Each MIAP student will have a designated student folder available next to the MIAP coordinator's office rm. 637 at 665 Broadway. The student folder will be used to deliver important information from MIAP faculty/staff to MIAP students (such as graded papers, registration instructions, etc.) MIAP faculty have mailboxes at 721 Broadway and 665 Broadway. Please check in with your professor regarding specific instructions for the delivery and return of coursework and papers.
The Student Services Office, 25 W. 4th Street, issues all official transcripts and records address and name changes.
Students should always notify both the Cinema Studies department and Student Services of any change in your mailing address and telephone number. A student can also update his/her address and telephone number via ALBERT; yet, in this case, still needs to contact the department with his/her change.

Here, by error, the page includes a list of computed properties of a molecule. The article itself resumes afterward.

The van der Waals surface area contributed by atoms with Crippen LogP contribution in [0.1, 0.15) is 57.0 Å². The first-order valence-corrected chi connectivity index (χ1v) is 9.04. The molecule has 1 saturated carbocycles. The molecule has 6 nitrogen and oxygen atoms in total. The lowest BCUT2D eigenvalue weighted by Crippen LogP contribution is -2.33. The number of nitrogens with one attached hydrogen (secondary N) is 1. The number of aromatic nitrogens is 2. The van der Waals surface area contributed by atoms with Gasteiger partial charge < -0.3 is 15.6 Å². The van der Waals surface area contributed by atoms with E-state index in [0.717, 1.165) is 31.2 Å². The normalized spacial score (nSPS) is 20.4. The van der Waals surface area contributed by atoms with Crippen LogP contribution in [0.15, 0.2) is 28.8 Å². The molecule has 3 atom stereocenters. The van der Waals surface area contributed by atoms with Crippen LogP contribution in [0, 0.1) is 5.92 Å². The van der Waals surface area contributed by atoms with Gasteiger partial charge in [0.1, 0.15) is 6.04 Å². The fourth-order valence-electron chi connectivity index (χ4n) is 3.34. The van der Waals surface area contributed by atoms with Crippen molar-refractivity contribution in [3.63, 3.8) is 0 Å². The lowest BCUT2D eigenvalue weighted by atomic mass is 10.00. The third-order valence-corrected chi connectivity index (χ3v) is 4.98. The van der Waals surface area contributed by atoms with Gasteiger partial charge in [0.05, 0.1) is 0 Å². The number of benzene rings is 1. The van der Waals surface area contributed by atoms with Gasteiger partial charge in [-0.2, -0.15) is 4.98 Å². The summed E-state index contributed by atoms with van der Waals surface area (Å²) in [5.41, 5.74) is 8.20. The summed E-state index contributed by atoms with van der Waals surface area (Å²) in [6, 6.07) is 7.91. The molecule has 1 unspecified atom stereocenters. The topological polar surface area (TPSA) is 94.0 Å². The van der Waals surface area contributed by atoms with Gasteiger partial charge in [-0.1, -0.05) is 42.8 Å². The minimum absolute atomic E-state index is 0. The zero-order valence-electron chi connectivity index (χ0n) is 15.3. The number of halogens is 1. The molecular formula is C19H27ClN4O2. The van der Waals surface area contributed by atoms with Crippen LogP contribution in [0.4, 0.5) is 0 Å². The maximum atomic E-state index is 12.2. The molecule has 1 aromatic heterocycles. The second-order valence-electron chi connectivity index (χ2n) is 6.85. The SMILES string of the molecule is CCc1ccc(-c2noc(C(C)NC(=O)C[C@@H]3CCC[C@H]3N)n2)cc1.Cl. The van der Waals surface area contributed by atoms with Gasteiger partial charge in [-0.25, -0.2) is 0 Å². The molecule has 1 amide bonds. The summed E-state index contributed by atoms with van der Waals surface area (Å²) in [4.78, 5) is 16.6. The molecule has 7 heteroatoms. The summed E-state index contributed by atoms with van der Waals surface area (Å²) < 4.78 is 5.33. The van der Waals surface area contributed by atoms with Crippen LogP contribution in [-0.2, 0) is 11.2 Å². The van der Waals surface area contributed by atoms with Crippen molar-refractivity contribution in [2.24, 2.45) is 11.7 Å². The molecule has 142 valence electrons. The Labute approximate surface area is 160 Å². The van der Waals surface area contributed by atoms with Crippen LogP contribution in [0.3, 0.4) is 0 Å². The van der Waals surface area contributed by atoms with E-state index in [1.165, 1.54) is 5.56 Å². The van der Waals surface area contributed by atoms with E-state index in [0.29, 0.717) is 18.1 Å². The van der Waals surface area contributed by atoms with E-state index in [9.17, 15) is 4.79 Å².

A student should receive a copy of his/her transcript approximately four weeks after the close of each semester for which s/he is officially registered. Additional official copies of the transcript can be obtained by completing the appropriate form in the Student Services Office or online. There is no charge per transcript.
Students can check ALBERT (http://albert.nyu.edu) for final grades at the conclusion of each semester. Due to University procedure, final grades are usually posted within fifteen (15) days from the conclusion of the semester.
Plagiarism is presenting someone else's work as though it were your own. More specifically, plagiarism is to present as your own: